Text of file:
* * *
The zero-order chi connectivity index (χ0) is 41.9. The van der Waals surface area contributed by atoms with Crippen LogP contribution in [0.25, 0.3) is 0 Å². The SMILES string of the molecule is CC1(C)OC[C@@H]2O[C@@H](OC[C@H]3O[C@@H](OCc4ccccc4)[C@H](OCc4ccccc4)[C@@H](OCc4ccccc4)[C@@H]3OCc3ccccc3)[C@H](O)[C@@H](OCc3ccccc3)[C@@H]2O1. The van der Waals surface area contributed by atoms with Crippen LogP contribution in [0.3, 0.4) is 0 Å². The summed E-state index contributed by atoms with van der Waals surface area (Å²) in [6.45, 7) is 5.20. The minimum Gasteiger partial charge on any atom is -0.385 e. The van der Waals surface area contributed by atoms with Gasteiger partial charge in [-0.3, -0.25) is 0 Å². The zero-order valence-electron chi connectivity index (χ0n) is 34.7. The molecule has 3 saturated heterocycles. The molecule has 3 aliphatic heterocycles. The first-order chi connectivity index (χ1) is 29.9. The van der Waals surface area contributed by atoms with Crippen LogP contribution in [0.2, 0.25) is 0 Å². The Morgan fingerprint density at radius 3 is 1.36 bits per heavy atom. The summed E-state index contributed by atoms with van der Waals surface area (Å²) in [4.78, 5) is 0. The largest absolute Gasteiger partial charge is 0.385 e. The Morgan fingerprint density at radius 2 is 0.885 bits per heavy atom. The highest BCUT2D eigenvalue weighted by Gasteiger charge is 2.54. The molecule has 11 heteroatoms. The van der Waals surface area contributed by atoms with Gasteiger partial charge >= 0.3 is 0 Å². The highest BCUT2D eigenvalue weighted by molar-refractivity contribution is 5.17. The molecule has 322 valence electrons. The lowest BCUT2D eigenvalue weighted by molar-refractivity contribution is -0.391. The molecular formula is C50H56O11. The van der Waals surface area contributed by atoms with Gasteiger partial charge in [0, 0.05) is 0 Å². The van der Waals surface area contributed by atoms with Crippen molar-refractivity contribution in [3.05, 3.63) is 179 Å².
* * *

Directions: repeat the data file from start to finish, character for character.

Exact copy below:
The zero-order chi connectivity index (χ0) is 41.9. The van der Waals surface area contributed by atoms with Crippen LogP contribution in [0.25, 0.3) is 0 Å². The SMILES string of the molecule is CC1(C)OC[C@@H]2O[C@@H](OC[C@H]3O[C@@H](OCc4ccccc4)[C@H](OCc4ccccc4)[C@@H](OCc4ccccc4)[C@@H]3OCc3ccccc3)[C@H](O)[C@@H](OCc3ccccc3)[C@@H]2O1. The van der Waals surface area contributed by atoms with Crippen LogP contribution in [0.3, 0.4) is 0 Å². The summed E-state index contributed by atoms with van der Waals surface area (Å²) in [6.45, 7) is 5.20. The minimum Gasteiger partial charge on any atom is -0.385 e. The van der Waals surface area contributed by atoms with Gasteiger partial charge in [-0.3, -0.25) is 0 Å². The zero-order valence-electron chi connectivity index (χ0n) is 34.7. The molecule has 3 saturated heterocycles. The molecule has 3 aliphatic heterocycles. The first-order chi connectivity index (χ1) is 29.9. The van der Waals surface area contributed by atoms with Crippen LogP contribution in [0.2, 0.25) is 0 Å². The Morgan fingerprint density at radius 3 is 1.36 bits per heavy atom. The summed E-state index contributed by atoms with van der Waals surface area (Å²) in [4.78, 5) is 0. The largest absolute Gasteiger partial charge is 0.385 e. The Morgan fingerprint density at radius 2 is 0.885 bits per heavy atom. The highest BCUT2D eigenvalue weighted by Gasteiger charge is 2.54. The molecule has 11 heteroatoms. The van der Waals surface area contributed by atoms with Gasteiger partial charge >= 0.3 is 0 Å². The highest BCUT2D eigenvalue weighted by molar-refractivity contribution is 5.17. The molecule has 322 valence electrons. The lowest BCUT2D eigenvalue weighted by molar-refractivity contribution is -0.391. The molecular formula is C50H56O11. The van der Waals surface area contributed by atoms with Gasteiger partial charge in [0, 0.05) is 0 Å². The van der Waals surface area contributed by atoms with Crippen molar-refractivity contribution in [3.05, 3.63) is 179 Å².